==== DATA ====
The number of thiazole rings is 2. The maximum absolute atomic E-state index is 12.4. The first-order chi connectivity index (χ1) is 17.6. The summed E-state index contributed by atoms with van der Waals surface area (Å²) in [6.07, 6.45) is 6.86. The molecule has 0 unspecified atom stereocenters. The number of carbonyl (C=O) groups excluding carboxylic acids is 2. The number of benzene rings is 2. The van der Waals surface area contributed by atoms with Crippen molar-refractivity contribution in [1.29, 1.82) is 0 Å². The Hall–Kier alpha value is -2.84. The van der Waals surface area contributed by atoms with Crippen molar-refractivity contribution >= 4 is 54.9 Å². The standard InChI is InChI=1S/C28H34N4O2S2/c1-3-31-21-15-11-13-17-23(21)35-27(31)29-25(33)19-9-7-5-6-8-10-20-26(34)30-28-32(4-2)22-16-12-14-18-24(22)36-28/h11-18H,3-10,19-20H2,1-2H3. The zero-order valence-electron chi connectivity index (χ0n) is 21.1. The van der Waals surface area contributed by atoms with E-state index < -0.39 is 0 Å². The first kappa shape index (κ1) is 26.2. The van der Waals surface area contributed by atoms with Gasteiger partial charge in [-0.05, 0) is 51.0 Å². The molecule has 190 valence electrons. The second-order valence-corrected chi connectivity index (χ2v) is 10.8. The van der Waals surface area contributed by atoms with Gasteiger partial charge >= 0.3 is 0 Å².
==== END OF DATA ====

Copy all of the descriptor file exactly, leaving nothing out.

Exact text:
The number of thiazole rings is 2. The maximum absolute atomic E-state index is 12.4. The first-order chi connectivity index (χ1) is 17.6. The summed E-state index contributed by atoms with van der Waals surface area (Å²) in [6.07, 6.45) is 6.86. The molecule has 0 unspecified atom stereocenters. The number of carbonyl (C=O) groups excluding carboxylic acids is 2. The number of benzene rings is 2. The van der Waals surface area contributed by atoms with Crippen molar-refractivity contribution in [1.29, 1.82) is 0 Å². The Hall–Kier alpha value is -2.84. The van der Waals surface area contributed by atoms with Crippen molar-refractivity contribution >= 4 is 54.9 Å². The standard InChI is InChI=1S/C28H34N4O2S2/c1-3-31-21-15-11-13-17-23(21)35-27(31)29-25(33)19-9-7-5-6-8-10-20-26(34)30-28-32(4-2)22-16-12-14-18-24(22)36-28/h11-18H,3-10,19-20H2,1-2H3. The zero-order valence-electron chi connectivity index (χ0n) is 21.1. The van der Waals surface area contributed by atoms with E-state index < -0.39 is 0 Å². The first kappa shape index (κ1) is 26.2. The van der Waals surface area contributed by atoms with Gasteiger partial charge in [-0.05, 0) is 51.0 Å². The molecule has 190 valence electrons. The second-order valence-corrected chi connectivity index (χ2v) is 10.8. The van der Waals surface area contributed by atoms with Gasteiger partial charge >= 0.3 is 0 Å².